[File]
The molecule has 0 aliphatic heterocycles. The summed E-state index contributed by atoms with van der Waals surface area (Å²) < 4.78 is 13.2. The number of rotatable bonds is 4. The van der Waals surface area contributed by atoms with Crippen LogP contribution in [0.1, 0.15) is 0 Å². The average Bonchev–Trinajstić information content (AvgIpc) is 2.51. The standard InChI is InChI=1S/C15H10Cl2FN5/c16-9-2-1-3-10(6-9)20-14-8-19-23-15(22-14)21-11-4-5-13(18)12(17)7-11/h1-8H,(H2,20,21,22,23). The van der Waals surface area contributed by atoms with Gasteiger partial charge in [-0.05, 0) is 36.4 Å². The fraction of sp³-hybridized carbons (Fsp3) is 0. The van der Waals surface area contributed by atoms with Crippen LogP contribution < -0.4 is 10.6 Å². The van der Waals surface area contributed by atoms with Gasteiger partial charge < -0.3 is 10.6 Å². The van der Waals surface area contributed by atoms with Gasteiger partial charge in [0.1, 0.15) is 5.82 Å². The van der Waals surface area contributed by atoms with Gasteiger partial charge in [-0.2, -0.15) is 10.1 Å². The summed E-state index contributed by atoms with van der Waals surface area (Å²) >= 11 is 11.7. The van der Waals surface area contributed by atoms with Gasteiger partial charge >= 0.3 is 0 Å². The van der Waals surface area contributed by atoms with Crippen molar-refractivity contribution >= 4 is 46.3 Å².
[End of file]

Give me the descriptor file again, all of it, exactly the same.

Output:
The molecule has 0 aliphatic heterocycles. The summed E-state index contributed by atoms with van der Waals surface area (Å²) < 4.78 is 13.2. The number of rotatable bonds is 4. The van der Waals surface area contributed by atoms with Crippen LogP contribution in [0.1, 0.15) is 0 Å². The average Bonchev–Trinajstić information content (AvgIpc) is 2.51. The standard InChI is InChI=1S/C15H10Cl2FN5/c16-9-2-1-3-10(6-9)20-14-8-19-23-15(22-14)21-11-4-5-13(18)12(17)7-11/h1-8H,(H2,20,21,22,23). The van der Waals surface area contributed by atoms with Gasteiger partial charge in [-0.05, 0) is 36.4 Å². The fraction of sp³-hybridized carbons (Fsp3) is 0. The van der Waals surface area contributed by atoms with Crippen LogP contribution < -0.4 is 10.6 Å². The van der Waals surface area contributed by atoms with Gasteiger partial charge < -0.3 is 10.6 Å². The van der Waals surface area contributed by atoms with Gasteiger partial charge in [0.1, 0.15) is 5.82 Å². The van der Waals surface area contributed by atoms with Gasteiger partial charge in [-0.2, -0.15) is 10.1 Å². The summed E-state index contributed by atoms with van der Waals surface area (Å²) >= 11 is 11.7. The van der Waals surface area contributed by atoms with Gasteiger partial charge >= 0.3 is 0 Å². The van der Waals surface area contributed by atoms with Crippen molar-refractivity contribution >= 4 is 46.3 Å².